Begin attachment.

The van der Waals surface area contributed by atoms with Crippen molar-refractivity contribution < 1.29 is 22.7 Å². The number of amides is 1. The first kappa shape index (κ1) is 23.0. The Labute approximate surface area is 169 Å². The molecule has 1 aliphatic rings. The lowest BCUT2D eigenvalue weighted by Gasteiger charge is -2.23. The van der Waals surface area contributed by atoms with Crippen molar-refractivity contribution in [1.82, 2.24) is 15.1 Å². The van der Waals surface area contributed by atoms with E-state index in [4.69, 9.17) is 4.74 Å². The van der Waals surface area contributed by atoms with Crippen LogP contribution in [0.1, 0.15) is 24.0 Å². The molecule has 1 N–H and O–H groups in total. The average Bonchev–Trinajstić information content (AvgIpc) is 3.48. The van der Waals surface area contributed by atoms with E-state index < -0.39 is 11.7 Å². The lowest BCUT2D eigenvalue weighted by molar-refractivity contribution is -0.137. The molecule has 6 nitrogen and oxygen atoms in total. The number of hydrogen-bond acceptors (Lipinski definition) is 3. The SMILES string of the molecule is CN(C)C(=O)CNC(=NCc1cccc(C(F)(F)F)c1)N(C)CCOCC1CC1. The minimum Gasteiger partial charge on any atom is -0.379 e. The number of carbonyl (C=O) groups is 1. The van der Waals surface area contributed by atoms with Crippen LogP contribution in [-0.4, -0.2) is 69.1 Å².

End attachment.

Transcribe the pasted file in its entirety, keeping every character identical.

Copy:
The van der Waals surface area contributed by atoms with Crippen molar-refractivity contribution < 1.29 is 22.7 Å². The number of amides is 1. The first kappa shape index (κ1) is 23.0. The Labute approximate surface area is 169 Å². The molecule has 1 aliphatic rings. The lowest BCUT2D eigenvalue weighted by Gasteiger charge is -2.23. The van der Waals surface area contributed by atoms with Crippen molar-refractivity contribution in [1.82, 2.24) is 15.1 Å². The van der Waals surface area contributed by atoms with E-state index in [4.69, 9.17) is 4.74 Å². The van der Waals surface area contributed by atoms with Crippen LogP contribution in [0.1, 0.15) is 24.0 Å². The molecule has 1 N–H and O–H groups in total. The average Bonchev–Trinajstić information content (AvgIpc) is 3.48. The van der Waals surface area contributed by atoms with E-state index < -0.39 is 11.7 Å². The lowest BCUT2D eigenvalue weighted by molar-refractivity contribution is -0.137. The molecule has 6 nitrogen and oxygen atoms in total. The number of hydrogen-bond acceptors (Lipinski definition) is 3. The SMILES string of the molecule is CN(C)C(=O)CNC(=NCc1cccc(C(F)(F)F)c1)N(C)CCOCC1CC1. The minimum Gasteiger partial charge on any atom is -0.379 e. The number of carbonyl (C=O) groups is 1. The van der Waals surface area contributed by atoms with Crippen LogP contribution in [-0.4, -0.2) is 69.1 Å².